By Cherie Werner
God has given us the privilege to come to him in any and every situation. He has also given us the responsibility to teach our children to pray. The National Day of Prayer (Thursday, May 3) is an excellent day to focus on prayer in your classroom. Here are some ideas to help you.
Begin with the Lord’s Prayer
Most children know this prayer by heart at a very young age, but have they been given the chance to really think about it and know what it means? Go through the Lord’s Prayer together phrase by phrase and talk about each one. Ask the children to tell you what they think and then give them added explanation. After your discussion, pray the prayer together, slowly. Encourage the students to really think about it as they say it.
Pray Every Hour
Before the day begins, make a list of important things to remember in prayer. You might include our president, the pastors at your church, missionaries, hungry children, those who don’t know Jesus, any recent news story, and those who are sick or in the hospital. Take some time each hour during the day (or between classes) to stop and pray for one of these items.
Take your children out of your classroom and around your school and church. Stop at different rooms and pray for the people who are inside. Walk to the playground. Thank God for healthy bodies that can run and jump. Ask him to keep the children safe as they play. Go to the sanctuary and ask God to bless all who enter each week. Pray that his Word will touch the hearts of all who hear it and that he will draw them closer to him.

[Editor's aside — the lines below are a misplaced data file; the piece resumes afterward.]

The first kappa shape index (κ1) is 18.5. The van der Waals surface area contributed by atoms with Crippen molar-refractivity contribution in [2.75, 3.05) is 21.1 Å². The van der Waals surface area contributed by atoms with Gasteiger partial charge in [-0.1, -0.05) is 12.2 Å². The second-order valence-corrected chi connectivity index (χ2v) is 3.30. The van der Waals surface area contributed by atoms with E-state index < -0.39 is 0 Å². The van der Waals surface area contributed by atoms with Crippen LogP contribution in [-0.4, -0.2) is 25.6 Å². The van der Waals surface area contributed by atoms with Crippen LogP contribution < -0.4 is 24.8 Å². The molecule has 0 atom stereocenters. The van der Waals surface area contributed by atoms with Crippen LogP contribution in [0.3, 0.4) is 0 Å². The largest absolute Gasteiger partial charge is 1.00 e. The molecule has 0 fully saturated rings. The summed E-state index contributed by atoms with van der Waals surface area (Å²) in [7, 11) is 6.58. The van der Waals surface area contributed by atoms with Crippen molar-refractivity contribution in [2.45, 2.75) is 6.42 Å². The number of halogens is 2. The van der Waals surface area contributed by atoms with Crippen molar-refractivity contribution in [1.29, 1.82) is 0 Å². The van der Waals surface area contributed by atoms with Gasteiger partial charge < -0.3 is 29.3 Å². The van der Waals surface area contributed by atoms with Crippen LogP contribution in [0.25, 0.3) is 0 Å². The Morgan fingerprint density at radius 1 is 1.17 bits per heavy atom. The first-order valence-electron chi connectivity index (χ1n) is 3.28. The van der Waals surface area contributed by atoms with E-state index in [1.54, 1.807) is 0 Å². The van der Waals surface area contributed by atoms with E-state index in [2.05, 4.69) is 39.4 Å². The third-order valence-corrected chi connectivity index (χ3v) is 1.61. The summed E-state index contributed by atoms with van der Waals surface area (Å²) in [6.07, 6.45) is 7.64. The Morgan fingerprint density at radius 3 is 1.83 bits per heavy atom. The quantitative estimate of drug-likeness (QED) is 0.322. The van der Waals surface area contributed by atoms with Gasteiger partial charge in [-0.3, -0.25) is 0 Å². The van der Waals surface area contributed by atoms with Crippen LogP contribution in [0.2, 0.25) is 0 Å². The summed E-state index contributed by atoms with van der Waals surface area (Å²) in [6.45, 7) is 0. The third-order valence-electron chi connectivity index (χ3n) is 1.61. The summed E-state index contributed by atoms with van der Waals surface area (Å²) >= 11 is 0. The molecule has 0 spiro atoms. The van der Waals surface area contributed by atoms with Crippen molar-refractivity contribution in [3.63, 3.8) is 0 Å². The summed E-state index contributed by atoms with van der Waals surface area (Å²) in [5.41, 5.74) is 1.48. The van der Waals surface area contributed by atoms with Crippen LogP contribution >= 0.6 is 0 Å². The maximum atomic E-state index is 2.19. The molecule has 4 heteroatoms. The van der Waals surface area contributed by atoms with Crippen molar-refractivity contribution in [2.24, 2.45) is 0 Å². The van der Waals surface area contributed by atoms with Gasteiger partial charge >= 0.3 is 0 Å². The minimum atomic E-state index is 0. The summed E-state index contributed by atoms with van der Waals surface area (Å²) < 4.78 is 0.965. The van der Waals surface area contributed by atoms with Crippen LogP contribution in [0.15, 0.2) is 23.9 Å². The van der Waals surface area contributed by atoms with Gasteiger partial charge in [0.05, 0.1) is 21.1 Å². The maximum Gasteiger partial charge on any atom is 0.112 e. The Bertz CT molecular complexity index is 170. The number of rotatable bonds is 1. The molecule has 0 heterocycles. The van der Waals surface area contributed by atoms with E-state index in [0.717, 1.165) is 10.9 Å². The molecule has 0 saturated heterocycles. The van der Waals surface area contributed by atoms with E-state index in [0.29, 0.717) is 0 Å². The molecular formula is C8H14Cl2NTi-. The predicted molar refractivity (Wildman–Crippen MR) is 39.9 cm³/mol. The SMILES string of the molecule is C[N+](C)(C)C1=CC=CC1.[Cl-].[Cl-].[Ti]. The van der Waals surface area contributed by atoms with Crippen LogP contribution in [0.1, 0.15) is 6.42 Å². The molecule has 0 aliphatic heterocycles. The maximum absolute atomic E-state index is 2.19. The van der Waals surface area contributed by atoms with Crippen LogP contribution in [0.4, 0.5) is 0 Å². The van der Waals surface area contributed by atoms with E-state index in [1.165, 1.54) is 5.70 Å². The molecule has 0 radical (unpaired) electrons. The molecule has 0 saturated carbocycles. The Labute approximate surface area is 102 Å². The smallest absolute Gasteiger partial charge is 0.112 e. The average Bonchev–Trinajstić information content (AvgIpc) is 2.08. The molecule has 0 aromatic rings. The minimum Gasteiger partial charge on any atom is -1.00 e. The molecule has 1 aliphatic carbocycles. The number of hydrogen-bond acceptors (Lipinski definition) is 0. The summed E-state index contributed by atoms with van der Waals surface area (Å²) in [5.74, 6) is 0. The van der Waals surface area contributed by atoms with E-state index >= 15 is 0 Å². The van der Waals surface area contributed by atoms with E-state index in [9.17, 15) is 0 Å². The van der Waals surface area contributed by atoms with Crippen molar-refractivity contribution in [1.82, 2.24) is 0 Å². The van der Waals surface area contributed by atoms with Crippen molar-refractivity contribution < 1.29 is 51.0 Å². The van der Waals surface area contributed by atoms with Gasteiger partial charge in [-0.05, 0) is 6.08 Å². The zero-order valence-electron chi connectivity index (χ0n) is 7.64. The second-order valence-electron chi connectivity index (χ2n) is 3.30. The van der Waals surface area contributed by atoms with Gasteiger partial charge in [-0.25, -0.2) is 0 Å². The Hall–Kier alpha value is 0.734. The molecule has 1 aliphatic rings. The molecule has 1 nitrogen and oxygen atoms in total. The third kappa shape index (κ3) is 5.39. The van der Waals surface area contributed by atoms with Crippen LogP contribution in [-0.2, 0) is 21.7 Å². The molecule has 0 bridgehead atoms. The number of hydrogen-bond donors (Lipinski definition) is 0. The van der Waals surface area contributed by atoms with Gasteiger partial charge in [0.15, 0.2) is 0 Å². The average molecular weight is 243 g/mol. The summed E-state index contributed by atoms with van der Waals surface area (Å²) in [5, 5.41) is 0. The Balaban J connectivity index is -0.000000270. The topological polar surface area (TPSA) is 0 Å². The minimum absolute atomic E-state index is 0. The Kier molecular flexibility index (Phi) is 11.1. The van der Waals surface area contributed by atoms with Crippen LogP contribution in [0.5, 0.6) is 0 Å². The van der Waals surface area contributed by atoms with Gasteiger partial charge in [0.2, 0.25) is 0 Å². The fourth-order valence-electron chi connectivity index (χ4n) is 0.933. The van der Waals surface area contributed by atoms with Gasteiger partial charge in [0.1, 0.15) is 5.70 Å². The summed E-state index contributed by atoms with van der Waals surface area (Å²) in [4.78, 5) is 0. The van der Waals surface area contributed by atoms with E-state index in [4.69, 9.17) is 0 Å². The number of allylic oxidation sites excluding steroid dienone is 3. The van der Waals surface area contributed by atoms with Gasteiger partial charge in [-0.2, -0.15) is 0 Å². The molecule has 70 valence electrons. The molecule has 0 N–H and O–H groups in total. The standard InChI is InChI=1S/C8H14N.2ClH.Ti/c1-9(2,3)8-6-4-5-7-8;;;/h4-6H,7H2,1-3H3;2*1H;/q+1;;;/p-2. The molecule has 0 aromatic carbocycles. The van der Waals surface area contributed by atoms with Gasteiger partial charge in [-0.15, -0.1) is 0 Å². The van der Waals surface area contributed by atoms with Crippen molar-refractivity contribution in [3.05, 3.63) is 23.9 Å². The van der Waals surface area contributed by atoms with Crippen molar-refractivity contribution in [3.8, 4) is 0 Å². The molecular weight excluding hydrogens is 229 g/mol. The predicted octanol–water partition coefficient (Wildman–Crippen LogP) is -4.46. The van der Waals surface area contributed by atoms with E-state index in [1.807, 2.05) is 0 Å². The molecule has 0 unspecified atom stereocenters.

Invite People In
Invite your pastor, music director, youth worker, other teachers, secretaries, and anyone with special needs into your classroom at different times during the day. Pray for them individually.
Make a Prayer Chain
Give children strips of paper to write personal requests. Make a chain with those strips. Encourage children to take those requests home and keep praying for them. As requests are answered, children can remove them from the chain and form a new chain of answered prayers.
Give Children a Model
Help children understand different forms of prayer. Use and explain acronyms like ACTS (Adoration, Confession, Thanksgiving, Supplication) or PRAY (Praise, Repent, Ask, Yield).
Help Children Get Started
Give students several prayer sentences to help them start. They can write their responses or just pray with those guides. Some examples could include:
- Thank you, God, for . . .
- I am happy that you helped me with . . .
- I love you, Jesus, because . . .
- Please help me with . . .
- Please watch over . . .
- Dear Jesus, I am so glad you . . .
- Heavenly Father, will you please . . .
Collect Prayer Requests
Create a prayer bulletin board somewhere in your school. Invite children, teachers, support staff, and other visitors to write prayer requests on a certain color of sticky note. Take time to pray for several requests throughout each week. Ask that those who write requests would also print out answered prayers on a different color of sticky note so that everyone can see how God is working.
You are welcome to copy this article for one-time use when you include this credit line and receive no monetary benefit from it: © 2018 CTA, Inc. Used with permission.
Leave a comment
Your email address will not be published. Required fields are marked *